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Monday Quickie: Wish You Were Here... and Some PodCafSt Notes

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The serious season is officially over.

Le Tour de France 2014 - Stage Twenty
Huh?
Photo by Doug Pensinger/Getty Images

Man, what a Tour!

[Ducks]

OK, well another slice of history is in the books, for better or worse, and it’s time to review what happened take stock of things pointlessly mess around with the subject. But first...

Podcasting has been really fun for Conor, Andrew and me, and I hope people enjoy it. I think it’ll remain a feature here as long as people have time because it undeniably adds an element of entertainment to the site, and they aren’t difficult to produce. [Maybe they’re difficult to produce well, but that’s another matter.] One thing they aren’t is a two-way street; you can comment on the PodCafSt post but chances are that if you listened, it wasn’t while you were at your computer. They’re mobile entertainment, which overlaps very little with being here at the Cafe.

So with that in mind, I declare here and now that any questions you want to ask us will be answered on the next PodCafSt. Possibly with angry refusals to respond, but probably not. The things you can ask us about are bounded only by the limits of decent society, but might be more fun to discuss if they have a cycling angle.

And speaking of the PodCafSt and the inability to start a conversation here from a conversation there, I am jotting down a little game I played with Andrew last time, to invite your participation. The game was “Wish You Were Here,” and it wouldn’t hurt to spin a little Pink Floyd in the background while you play, but basically consisted of asking who you would have liked to see at the startline and/or finish of the 2017 Tour de France.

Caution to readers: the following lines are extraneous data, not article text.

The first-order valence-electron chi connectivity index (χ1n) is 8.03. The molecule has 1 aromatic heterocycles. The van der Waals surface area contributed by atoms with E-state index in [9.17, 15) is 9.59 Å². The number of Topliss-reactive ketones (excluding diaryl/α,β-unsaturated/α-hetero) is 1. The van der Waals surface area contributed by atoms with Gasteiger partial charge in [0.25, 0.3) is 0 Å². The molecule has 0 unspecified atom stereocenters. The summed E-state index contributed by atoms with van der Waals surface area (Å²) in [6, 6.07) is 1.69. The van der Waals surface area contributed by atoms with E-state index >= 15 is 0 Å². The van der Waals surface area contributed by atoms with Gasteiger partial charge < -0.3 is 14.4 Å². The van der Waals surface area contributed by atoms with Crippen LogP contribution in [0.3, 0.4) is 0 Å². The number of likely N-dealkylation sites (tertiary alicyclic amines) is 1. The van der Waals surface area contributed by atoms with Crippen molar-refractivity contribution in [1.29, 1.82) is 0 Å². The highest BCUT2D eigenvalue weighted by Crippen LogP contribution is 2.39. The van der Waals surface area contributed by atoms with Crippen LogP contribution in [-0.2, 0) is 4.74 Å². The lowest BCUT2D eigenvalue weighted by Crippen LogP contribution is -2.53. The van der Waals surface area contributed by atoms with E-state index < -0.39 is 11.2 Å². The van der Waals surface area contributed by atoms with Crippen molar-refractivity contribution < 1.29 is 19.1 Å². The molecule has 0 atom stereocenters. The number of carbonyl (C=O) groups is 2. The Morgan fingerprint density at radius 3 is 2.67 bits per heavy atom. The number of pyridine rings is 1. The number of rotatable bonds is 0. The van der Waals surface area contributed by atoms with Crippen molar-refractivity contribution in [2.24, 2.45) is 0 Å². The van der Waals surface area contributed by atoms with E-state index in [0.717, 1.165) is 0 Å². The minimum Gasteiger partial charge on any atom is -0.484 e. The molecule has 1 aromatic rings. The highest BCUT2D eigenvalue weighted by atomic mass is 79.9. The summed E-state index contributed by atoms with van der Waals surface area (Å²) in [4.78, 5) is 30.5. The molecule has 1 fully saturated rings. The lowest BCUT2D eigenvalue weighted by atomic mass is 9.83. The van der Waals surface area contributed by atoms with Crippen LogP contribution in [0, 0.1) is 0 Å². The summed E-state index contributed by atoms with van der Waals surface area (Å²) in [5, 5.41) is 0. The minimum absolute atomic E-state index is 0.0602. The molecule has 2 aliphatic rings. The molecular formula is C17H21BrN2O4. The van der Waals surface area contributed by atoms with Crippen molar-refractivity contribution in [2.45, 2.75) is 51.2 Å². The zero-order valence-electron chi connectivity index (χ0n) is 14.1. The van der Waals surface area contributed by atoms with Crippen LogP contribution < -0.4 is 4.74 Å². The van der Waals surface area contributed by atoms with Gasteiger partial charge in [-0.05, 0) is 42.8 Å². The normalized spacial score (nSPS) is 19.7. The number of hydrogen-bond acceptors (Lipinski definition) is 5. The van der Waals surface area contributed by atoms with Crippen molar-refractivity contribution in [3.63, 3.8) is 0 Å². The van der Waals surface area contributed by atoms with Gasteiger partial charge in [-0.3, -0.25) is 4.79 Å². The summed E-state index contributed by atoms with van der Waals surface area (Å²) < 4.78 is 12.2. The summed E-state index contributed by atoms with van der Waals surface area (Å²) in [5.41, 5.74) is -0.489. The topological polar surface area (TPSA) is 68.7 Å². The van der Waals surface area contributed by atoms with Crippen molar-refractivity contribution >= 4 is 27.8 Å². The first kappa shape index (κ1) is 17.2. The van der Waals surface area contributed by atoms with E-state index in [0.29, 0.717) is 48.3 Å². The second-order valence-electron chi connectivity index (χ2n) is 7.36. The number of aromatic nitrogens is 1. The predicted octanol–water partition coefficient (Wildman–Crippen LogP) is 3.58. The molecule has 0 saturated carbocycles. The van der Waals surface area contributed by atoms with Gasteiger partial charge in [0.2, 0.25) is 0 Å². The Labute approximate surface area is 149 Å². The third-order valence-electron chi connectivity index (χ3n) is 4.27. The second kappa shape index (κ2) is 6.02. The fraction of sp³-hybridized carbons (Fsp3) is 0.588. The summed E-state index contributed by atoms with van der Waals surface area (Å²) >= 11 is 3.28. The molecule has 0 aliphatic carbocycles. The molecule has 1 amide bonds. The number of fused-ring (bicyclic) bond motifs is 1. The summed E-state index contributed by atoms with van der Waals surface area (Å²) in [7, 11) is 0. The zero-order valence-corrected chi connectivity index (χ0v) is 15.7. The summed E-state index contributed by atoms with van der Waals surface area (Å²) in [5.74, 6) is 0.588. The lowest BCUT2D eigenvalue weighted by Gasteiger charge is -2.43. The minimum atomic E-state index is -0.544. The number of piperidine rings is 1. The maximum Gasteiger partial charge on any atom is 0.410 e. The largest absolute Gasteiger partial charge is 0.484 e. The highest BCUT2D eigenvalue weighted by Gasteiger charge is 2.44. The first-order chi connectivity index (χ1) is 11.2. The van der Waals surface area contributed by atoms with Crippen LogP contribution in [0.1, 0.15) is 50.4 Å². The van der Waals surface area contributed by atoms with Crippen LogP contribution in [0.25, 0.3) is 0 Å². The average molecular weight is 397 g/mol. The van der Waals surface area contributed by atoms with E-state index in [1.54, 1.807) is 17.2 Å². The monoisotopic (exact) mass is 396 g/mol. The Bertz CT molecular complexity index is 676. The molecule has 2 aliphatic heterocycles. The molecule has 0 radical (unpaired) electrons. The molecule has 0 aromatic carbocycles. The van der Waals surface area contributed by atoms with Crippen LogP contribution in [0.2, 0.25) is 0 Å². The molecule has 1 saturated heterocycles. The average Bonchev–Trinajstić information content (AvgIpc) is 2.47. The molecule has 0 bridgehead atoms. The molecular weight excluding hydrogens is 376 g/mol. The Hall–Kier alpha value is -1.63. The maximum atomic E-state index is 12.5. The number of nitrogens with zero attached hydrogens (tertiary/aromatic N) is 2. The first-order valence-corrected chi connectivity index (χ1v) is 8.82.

Andrew started with a sprinting duo of Sagan (reinstated) against peak-form Mario Cipollini, to liven up the Green Jersey comp. He then added Alejandro Valverde (reluctantly) as the all-round challenger, and finally Peter Velits from the year he came in second at the Vuelta, as the guy who, if he could hang through the climbs, would scare the bejeezus out of Froome in the final ITT.

I went with Richie Porte (duh), as well as 2014 Vincenzo Nibali and the love child of Bernard Hinault and Alexandre Vinokourov. The latter might involve some complicated science, but if it could be managed, then you would get a good, exciting attacker. As for peak-year Nibali, that serves the dual purpose of injecting some drama into 2017 with a tremendously efficient rider whose diverse skills would have fit this Tour like a glove, plus maybe giving Nibali the chance to beat Froome, which is the one clear caveat to his run of grand tour success.

I’ll add one more: Obviously Doped Danilo DiLuca. Now, you ask, why insert a cheater to a clean race? For one, an obviously doped Italian rider is to a French race jury like a plump juicy seal is to a great white shark. It would only have been a matter of time. As for why this would help the race, I just think that reality TV thrives when it has a clear villain. How could you not watch when ODDDL shows up at the start line with blood trickling down his arm, or is interviewed while working a centrifuge? “But isn’t he banned from the sport already?” Sure, but would anyone be surprised if the UCI computer failed to catch the similarity between O-TripleD-L and Danilo DiLuca, and granted him a license? Plan B would be he could apply under the name Killer Di Spotole and insist on wearing a Mexican wrestling mask at all times. Defo gets a license that way.

[I don’t wish to heap scorn on Di Luca, who is my all-time favorite doper. There’s more love in that statement than I care to admit.]

OK, who do you wish had been at the Tour? Obviously it’s not confined to non-ridiculous scenarios. Have at it!

And send us questions. We will answer. Fo reals.